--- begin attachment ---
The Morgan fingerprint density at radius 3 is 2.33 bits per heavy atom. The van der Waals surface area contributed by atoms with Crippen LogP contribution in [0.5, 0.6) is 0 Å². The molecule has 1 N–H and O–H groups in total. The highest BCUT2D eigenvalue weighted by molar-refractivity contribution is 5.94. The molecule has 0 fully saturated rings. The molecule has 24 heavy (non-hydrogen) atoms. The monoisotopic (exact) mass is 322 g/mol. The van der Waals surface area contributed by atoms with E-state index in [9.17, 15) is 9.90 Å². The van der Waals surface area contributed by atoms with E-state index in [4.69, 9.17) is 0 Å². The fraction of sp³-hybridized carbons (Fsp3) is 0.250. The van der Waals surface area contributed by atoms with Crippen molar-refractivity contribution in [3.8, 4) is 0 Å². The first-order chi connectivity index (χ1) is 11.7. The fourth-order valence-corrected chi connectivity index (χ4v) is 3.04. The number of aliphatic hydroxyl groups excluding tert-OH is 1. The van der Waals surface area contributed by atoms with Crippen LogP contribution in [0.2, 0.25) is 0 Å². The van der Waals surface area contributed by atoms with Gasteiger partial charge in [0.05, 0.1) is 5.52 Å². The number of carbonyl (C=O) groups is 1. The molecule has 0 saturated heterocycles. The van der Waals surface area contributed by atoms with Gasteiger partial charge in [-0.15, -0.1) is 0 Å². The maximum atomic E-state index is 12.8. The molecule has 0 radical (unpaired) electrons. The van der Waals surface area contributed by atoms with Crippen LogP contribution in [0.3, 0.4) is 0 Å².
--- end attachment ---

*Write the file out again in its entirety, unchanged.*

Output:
The Morgan fingerprint density at radius 3 is 2.33 bits per heavy atom. The van der Waals surface area contributed by atoms with Crippen LogP contribution in [0.5, 0.6) is 0 Å². The molecule has 1 N–H and O–H groups in total. The highest BCUT2D eigenvalue weighted by molar-refractivity contribution is 5.94. The molecule has 0 fully saturated rings. The molecule has 24 heavy (non-hydrogen) atoms. The monoisotopic (exact) mass is 322 g/mol. The van der Waals surface area contributed by atoms with E-state index in [9.17, 15) is 9.90 Å². The van der Waals surface area contributed by atoms with E-state index in [4.69, 9.17) is 0 Å². The fraction of sp³-hybridized carbons (Fsp3) is 0.250. The van der Waals surface area contributed by atoms with Crippen molar-refractivity contribution in [3.8, 4) is 0 Å². The first-order chi connectivity index (χ1) is 11.7. The fourth-order valence-corrected chi connectivity index (χ4v) is 3.04. The number of aliphatic hydroxyl groups excluding tert-OH is 1. The van der Waals surface area contributed by atoms with Crippen LogP contribution in [0.2, 0.25) is 0 Å². The van der Waals surface area contributed by atoms with Gasteiger partial charge in [0.05, 0.1) is 5.52 Å². The number of carbonyl (C=O) groups is 1. The molecule has 0 saturated heterocycles. The van der Waals surface area contributed by atoms with Gasteiger partial charge in [-0.15, -0.1) is 0 Å². The maximum atomic E-state index is 12.8. The molecule has 0 radical (unpaired) electrons. The van der Waals surface area contributed by atoms with Crippen LogP contribution in [0.3, 0.4) is 0 Å².